Results and Discussion

Group analyses of fractional power in white and gray matter are presented in Figure 1. The boxplots demonstrate that low frequency oscillations in white matter behave similarly to gray matter as neural activity baseline is varied. Specifically, a linear decreasing trend in fractional power was observed in both regions as we increased the isoflurane level. Figure 2 shows how the fractional power changed as the isoflurane levels were altered. Although fractional power in gray matter is more susceptible to changes in anesthesia level, white matter presents a similar trend. Figure 3 presents a group analysis of the major eigenvalues of the spatio-temporal correlation tensors. It is evident that larger eigenvalues (i.e. greater nearest neighbor connectivity) are associated with lower anesthesia level. We examined the possibility that confounds such as cardiac beating, respiration and motion may have contributed to the low frequency oscillation changes as the anesthesia levels were varied. However, our analyses provide evidence that this is not the case. With physiological patterns regressed, the power spectra of motion parameters remained rather constant at different anesthesia levels. Fractional power maps were also computed for white noise scans which were immune to anesthesia level changes, indicating our observation was not simply a global scanner drift artifact. Overall, these findings confirm that BOLD signal fluctuations in white matter can be detected in a resting state, are anisotropic in nature, and consistent with underlying neural activity.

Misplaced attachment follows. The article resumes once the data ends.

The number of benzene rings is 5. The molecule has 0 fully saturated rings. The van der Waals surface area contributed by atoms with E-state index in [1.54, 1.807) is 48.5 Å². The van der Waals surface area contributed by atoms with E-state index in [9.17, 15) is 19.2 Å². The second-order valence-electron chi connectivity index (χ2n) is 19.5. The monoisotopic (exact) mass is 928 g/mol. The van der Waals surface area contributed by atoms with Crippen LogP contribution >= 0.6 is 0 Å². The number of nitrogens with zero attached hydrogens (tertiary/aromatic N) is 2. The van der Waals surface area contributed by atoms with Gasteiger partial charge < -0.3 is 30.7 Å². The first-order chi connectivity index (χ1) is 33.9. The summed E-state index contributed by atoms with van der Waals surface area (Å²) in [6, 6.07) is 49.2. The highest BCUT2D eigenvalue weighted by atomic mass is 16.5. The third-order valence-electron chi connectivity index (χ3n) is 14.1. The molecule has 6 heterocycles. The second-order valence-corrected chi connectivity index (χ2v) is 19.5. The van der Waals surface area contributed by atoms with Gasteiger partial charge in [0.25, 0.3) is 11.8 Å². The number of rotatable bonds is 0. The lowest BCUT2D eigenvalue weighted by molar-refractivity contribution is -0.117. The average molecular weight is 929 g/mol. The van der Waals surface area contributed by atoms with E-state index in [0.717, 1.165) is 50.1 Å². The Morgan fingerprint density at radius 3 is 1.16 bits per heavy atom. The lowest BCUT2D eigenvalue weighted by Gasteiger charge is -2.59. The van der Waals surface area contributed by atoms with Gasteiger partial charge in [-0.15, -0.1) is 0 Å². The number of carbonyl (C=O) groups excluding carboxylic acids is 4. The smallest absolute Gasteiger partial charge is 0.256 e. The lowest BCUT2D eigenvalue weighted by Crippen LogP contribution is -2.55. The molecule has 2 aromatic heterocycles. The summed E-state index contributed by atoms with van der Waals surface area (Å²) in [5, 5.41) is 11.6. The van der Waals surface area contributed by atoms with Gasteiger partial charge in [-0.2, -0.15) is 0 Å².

Our study demonstrates that low frequency BOLD signal fluctuations behave similarly in both gray and white regions as neural baseline activity varies. This is indicative that neural activity is encoded in white matter resting state signals.


We thank Mrs. Chaohui Tang and Mr. Fuxue Xin of the Vanderbilt University Institute of Imaging Science for their assistance in animal preparation and care during MRI data collection. This study is supported by NIH grants NS069909-01 to LMC and NS078680-01 to JCG.


[1] Ding Z et al. (2015) Visualizing Functional Pathways in the Human Brain Using Correlation Tensors and Magnetic Resonance Imaging. Magnetic Resonance Imaging (In Press) [2] Hutchison RM et al. (2014) Isoflurane induces dose-dependent alterations in the cortical connectivity profiles and dynamic properties of the brain’s functional architecture. Hum Brain Mapp 35:5754 –5775. CrossRef Medline [3] Ding Z et al. (2013) Spatio-temporal correlation tensors reveal functional structure in human brain. PLoS One 8(12): e82107.


Figure 1. Effects of anesthesia on fractional power in gray matter and white matter. N=9,14,11 runs for 0.5%, 0.875% and 1.25% isoflurane levels respectively. **p<0.0005 and *p<0.005 (Mann-Whitney Test)

Figure 2. Fractional power maps for one selected slice from one of the monkeys across different isoflurane levels. The fractional power ratio of white over gray matter ranges from 60%-75%.

Figure 3. Effects of anesthesia on major eigenvalues of the functional tensors (a measure of the correlation coefficient). N=7,12,10 runs for 0.5%, 0.875% and 1.25% isoflurane levels respectively. Larger tensors are more visible under an isoflurane level of 0.5% and 0.875% when compared to isoflurane level of 1.25%.*p<0.005 (Mann-Whitney Test)

Proc. Intl. Soc. Mag. Reson. Med. 24 (2016)